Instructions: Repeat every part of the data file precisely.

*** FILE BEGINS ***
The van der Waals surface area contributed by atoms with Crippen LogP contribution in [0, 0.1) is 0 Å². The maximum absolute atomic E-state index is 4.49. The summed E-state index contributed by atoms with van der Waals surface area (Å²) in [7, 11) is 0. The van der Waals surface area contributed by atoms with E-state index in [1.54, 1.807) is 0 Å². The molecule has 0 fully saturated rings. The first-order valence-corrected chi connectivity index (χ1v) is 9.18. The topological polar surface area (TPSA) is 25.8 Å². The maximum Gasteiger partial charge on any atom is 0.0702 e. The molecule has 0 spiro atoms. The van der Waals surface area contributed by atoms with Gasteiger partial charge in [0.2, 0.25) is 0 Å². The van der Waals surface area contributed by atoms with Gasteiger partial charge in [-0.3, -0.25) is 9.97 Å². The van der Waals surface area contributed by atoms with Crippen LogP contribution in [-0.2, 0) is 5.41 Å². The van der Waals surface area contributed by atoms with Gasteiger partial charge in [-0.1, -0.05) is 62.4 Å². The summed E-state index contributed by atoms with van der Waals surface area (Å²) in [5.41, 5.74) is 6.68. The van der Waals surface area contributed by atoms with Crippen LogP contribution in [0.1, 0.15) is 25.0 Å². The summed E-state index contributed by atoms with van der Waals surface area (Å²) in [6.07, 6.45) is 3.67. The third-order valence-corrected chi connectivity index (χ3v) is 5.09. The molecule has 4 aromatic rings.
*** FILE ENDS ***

The van der Waals surface area contributed by atoms with Crippen LogP contribution in [0, 0.1) is 0 Å². The maximum absolute atomic E-state index is 4.49. The summed E-state index contributed by atoms with van der Waals surface area (Å²) in [7, 11) is 0. The van der Waals surface area contributed by atoms with E-state index in [1.54, 1.807) is 0 Å². The molecule has 0 fully saturated rings. The first-order valence-corrected chi connectivity index (χ1v) is 9.18. The topological polar surface area (TPSA) is 25.8 Å². The maximum Gasteiger partial charge on any atom is 0.0702 e. The molecule has 0 spiro atoms. The van der Waals surface area contributed by atoms with Gasteiger partial charge in [0.2, 0.25) is 0 Å². The van der Waals surface area contributed by atoms with Gasteiger partial charge in [-0.3, -0.25) is 9.97 Å². The van der Waals surface area contributed by atoms with Crippen LogP contribution in [-0.2, 0) is 5.41 Å². The van der Waals surface area contributed by atoms with Gasteiger partial charge in [-0.1, -0.05) is 62.4 Å². The summed E-state index contributed by atoms with van der Waals surface area (Å²) in [5.41, 5.74) is 6.68. The van der Waals surface area contributed by atoms with Crippen LogP contribution in [0.1, 0.15) is 25.0 Å². The summed E-state index contributed by atoms with van der Waals surface area (Å²) in [6.07, 6.45) is 3.67. The third-order valence-corrected chi connectivity index (χ3v) is 5.09. The molecule has 4 aromatic rings.